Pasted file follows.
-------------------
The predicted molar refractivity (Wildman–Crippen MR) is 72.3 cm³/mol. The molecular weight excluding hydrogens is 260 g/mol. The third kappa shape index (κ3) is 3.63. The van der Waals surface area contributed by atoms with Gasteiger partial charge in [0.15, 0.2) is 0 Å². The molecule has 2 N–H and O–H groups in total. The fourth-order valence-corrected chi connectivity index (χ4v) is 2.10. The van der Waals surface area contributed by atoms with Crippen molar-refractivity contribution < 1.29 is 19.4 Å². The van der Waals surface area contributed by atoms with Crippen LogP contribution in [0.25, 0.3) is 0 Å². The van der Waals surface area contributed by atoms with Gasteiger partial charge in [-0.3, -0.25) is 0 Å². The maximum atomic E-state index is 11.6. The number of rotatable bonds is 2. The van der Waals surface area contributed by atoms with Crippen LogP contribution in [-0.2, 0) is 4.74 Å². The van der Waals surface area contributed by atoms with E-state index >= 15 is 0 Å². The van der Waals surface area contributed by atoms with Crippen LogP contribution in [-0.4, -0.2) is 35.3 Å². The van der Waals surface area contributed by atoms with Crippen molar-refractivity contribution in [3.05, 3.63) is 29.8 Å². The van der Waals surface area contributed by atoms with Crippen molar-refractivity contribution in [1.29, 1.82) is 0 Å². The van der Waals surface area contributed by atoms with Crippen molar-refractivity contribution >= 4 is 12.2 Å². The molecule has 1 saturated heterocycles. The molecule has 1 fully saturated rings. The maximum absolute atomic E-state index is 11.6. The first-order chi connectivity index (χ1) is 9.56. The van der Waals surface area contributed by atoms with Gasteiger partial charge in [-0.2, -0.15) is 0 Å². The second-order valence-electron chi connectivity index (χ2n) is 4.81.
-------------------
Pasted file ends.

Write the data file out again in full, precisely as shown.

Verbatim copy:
The predicted molar refractivity (Wildman–Crippen MR) is 72.3 cm³/mol. The molecular weight excluding hydrogens is 260 g/mol. The third kappa shape index (κ3) is 3.63. The van der Waals surface area contributed by atoms with Gasteiger partial charge in [0.15, 0.2) is 0 Å². The molecule has 2 N–H and O–H groups in total. The fourth-order valence-corrected chi connectivity index (χ4v) is 2.10. The van der Waals surface area contributed by atoms with Crippen molar-refractivity contribution < 1.29 is 19.4 Å². The van der Waals surface area contributed by atoms with Crippen LogP contribution in [0.25, 0.3) is 0 Å². The van der Waals surface area contributed by atoms with Gasteiger partial charge in [-0.3, -0.25) is 0 Å². The maximum atomic E-state index is 11.6. The number of rotatable bonds is 2. The van der Waals surface area contributed by atoms with Crippen LogP contribution in [-0.2, 0) is 4.74 Å². The van der Waals surface area contributed by atoms with E-state index >= 15 is 0 Å². The van der Waals surface area contributed by atoms with Crippen LogP contribution in [-0.4, -0.2) is 35.3 Å². The van der Waals surface area contributed by atoms with Crippen molar-refractivity contribution in [3.05, 3.63) is 29.8 Å². The van der Waals surface area contributed by atoms with Crippen molar-refractivity contribution in [1.29, 1.82) is 0 Å². The van der Waals surface area contributed by atoms with Crippen molar-refractivity contribution >= 4 is 12.2 Å². The molecule has 1 saturated heterocycles. The molecule has 1 fully saturated rings. The maximum absolute atomic E-state index is 11.6. The first-order chi connectivity index (χ1) is 9.56. The van der Waals surface area contributed by atoms with Gasteiger partial charge in [-0.2, -0.15) is 0 Å². The second-order valence-electron chi connectivity index (χ2n) is 4.81.